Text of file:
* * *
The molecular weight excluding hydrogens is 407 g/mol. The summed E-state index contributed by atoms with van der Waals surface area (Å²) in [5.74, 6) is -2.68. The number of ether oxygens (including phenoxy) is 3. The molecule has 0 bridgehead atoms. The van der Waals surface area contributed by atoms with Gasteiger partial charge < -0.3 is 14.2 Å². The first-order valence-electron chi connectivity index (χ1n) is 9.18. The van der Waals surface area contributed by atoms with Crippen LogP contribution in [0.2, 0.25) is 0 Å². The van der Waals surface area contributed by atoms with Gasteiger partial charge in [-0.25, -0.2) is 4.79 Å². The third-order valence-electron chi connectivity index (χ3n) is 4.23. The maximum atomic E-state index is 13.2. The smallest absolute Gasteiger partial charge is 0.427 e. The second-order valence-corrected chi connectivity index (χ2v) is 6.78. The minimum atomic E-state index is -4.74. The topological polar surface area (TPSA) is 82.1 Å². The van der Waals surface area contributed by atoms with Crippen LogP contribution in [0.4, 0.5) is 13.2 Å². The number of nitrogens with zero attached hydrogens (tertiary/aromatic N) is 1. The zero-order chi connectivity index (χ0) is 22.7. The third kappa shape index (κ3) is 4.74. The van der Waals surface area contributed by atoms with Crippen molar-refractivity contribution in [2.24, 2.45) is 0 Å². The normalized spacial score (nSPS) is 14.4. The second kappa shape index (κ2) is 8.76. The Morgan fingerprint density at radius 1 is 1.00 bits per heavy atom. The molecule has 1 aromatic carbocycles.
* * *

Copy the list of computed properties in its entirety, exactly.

The molecular weight excluding hydrogens is 407 g/mol. The summed E-state index contributed by atoms with van der Waals surface area (Å²) in [5.74, 6) is -2.68. The number of ether oxygens (including phenoxy) is 3. The molecule has 0 bridgehead atoms. The van der Waals surface area contributed by atoms with Gasteiger partial charge < -0.3 is 14.2 Å². The first-order valence-electron chi connectivity index (χ1n) is 9.18. The van der Waals surface area contributed by atoms with Crippen LogP contribution in [0.2, 0.25) is 0 Å². The van der Waals surface area contributed by atoms with Gasteiger partial charge in [-0.25, -0.2) is 4.79 Å². The third-order valence-electron chi connectivity index (χ3n) is 4.23. The maximum atomic E-state index is 13.2. The smallest absolute Gasteiger partial charge is 0.427 e. The second-order valence-corrected chi connectivity index (χ2v) is 6.78. The minimum atomic E-state index is -4.74. The topological polar surface area (TPSA) is 82.1 Å². The van der Waals surface area contributed by atoms with Crippen LogP contribution in [0.4, 0.5) is 13.2 Å². The number of nitrogens with zero attached hydrogens (tertiary/aromatic N) is 1. The zero-order chi connectivity index (χ0) is 22.7. The third kappa shape index (κ3) is 4.74. The van der Waals surface area contributed by atoms with Crippen molar-refractivity contribution in [2.24, 2.45) is 0 Å². The normalized spacial score (nSPS) is 14.4. The second kappa shape index (κ2) is 8.76. The Morgan fingerprint density at radius 1 is 1.00 bits per heavy atom. The molecule has 1 aromatic carbocycles.